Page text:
People asked if I like one medium over the other, and they both give me different, difficult tasks and joys. They both take a long time to convert concepts into process. I jokingly say the painting process is like dealing with my husband (a good old problem) and the ceramic process is more like my teenage son (a new, adventurous, and unexpected problem). They are similar yet very different. I still have not structured my studio discipline perfectly, but I follow my deadline and exhibition schedules for both practices, and it has been manageable so far. Of course, painting and ceramics influence each other so much.
Conceptual Collections, Making Moves
What else? I collect many objects and images based on my conceptual interests. My studios are full of objects that I have made and found. When I was hooked on the color blue and on Blue Willow ceramic patterns, I went to every thrift store in town to find old Blue Willow plates and tea cups. My friends also sent them to me. I often incorporate these patterns into both my paintings and ceramic surfaces. For Stranger Yellow, a solo exhibition in 2022 at Derek Eller Gallery in New York City, I made a centerpiece using this pattern. Blue Willow was designed by a British company based on a made-up Chinese love story. People here collect these objects to affirm their fantasy of Eastern beauty and tradition.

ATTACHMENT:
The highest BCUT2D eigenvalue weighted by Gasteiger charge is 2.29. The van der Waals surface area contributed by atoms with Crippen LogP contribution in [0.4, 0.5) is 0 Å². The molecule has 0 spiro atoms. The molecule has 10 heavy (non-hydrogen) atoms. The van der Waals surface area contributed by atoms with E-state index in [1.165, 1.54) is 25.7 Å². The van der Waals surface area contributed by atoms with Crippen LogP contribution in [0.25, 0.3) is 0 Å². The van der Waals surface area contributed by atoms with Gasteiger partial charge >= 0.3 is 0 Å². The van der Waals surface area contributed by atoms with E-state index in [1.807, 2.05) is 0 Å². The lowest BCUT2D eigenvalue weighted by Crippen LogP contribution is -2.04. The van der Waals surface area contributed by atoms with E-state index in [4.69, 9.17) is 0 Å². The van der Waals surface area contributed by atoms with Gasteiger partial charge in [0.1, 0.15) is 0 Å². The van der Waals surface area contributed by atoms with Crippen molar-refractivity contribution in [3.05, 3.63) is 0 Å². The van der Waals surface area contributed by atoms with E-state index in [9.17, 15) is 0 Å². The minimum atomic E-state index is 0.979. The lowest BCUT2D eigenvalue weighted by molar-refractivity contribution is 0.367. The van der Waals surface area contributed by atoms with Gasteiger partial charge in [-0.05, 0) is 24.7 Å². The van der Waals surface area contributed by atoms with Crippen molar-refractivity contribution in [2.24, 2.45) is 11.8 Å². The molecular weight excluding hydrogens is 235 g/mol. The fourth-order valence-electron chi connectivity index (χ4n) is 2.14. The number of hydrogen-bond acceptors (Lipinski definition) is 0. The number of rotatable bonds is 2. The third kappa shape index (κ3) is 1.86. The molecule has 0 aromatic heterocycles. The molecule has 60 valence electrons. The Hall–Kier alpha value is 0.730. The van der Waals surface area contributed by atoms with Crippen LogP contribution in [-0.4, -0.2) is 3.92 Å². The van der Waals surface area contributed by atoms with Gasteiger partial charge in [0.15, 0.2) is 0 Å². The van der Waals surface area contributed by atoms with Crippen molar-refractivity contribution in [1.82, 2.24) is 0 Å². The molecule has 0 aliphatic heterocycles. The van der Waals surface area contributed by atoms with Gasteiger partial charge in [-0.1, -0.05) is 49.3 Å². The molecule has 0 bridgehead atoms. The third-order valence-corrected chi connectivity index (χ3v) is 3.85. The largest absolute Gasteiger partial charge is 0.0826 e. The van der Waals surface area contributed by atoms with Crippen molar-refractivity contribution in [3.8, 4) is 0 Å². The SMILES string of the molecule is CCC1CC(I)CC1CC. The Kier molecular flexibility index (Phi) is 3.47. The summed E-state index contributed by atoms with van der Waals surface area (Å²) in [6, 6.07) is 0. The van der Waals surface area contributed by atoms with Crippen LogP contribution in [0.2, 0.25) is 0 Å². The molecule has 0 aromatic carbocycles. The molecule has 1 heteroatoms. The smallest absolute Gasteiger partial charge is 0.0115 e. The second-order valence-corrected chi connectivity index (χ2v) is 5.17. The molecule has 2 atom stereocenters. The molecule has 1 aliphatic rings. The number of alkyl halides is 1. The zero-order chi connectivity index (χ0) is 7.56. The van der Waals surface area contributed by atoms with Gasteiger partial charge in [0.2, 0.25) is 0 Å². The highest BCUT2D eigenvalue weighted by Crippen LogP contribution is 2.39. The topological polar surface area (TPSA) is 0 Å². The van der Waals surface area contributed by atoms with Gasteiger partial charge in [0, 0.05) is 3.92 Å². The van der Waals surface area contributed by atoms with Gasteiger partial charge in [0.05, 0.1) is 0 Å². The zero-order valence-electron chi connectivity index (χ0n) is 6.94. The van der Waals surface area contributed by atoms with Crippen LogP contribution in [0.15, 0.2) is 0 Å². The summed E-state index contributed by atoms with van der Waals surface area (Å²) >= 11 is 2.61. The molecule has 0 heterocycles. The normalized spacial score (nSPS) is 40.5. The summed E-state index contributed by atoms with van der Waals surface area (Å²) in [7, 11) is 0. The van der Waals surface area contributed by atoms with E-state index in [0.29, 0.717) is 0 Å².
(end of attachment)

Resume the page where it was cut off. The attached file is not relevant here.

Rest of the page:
My family and I plan to move this fall to Tallahassee, Florida, as I recently accepted a position at Florida State University teaching painting. I am sad to leave Doraville and Atlanta, but I’m also excited to start my next chapter. Of course, I will have to rebuild my studios all over again, but perhaps they will be even better than the ones we have here. As my husband points out, “Every time we move, we upgrade our life and things get better.” I am hopeful that this necessary chaos will be adventurous and inspirational.
During this extraordinary moment in time, we asked writers, musicians, curators, and innovators to reflect on influence, memory, language, shared spaces, and the power of poetry to bring us together.